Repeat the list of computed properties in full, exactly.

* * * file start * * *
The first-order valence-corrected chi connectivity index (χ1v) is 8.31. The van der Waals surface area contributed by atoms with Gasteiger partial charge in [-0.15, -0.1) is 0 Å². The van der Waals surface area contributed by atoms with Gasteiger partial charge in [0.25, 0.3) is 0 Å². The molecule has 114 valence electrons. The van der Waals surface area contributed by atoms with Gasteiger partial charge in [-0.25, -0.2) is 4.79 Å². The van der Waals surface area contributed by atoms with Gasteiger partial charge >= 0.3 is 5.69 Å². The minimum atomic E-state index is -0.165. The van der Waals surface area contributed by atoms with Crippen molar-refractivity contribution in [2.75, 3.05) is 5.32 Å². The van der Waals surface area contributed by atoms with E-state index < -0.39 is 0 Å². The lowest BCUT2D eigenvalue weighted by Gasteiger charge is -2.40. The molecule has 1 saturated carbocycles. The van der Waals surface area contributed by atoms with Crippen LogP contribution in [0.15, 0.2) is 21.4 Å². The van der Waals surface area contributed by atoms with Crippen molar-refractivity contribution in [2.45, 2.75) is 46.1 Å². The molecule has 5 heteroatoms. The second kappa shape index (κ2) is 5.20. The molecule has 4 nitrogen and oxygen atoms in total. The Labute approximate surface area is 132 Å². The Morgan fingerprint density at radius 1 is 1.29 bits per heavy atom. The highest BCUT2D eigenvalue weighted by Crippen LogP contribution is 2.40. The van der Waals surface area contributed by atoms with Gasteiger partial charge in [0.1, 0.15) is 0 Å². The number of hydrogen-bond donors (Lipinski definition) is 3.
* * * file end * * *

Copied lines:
The first-order valence-corrected chi connectivity index (χ1v) is 8.31. The van der Waals surface area contributed by atoms with Gasteiger partial charge in [-0.15, -0.1) is 0 Å². The van der Waals surface area contributed by atoms with Gasteiger partial charge in [0.25, 0.3) is 0 Å². The molecule has 114 valence electrons. The van der Waals surface area contributed by atoms with Gasteiger partial charge in [-0.25, -0.2) is 4.79 Å². The van der Waals surface area contributed by atoms with Gasteiger partial charge >= 0.3 is 5.69 Å². The minimum atomic E-state index is -0.165. The van der Waals surface area contributed by atoms with Crippen molar-refractivity contribution in [2.75, 3.05) is 5.32 Å². The van der Waals surface area contributed by atoms with E-state index < -0.39 is 0 Å². The lowest BCUT2D eigenvalue weighted by Gasteiger charge is -2.40. The molecule has 1 saturated carbocycles. The van der Waals surface area contributed by atoms with Crippen LogP contribution in [0.15, 0.2) is 21.4 Å². The van der Waals surface area contributed by atoms with Crippen molar-refractivity contribution in [2.45, 2.75) is 46.1 Å². The molecule has 5 heteroatoms. The second kappa shape index (κ2) is 5.20. The molecule has 4 nitrogen and oxygen atoms in total. The Labute approximate surface area is 132 Å². The Morgan fingerprint density at radius 1 is 1.29 bits per heavy atom. The highest BCUT2D eigenvalue weighted by Crippen LogP contribution is 2.40. The van der Waals surface area contributed by atoms with Gasteiger partial charge in [0.1, 0.15) is 0 Å². The number of hydrogen-bond donors (Lipinski definition) is 3.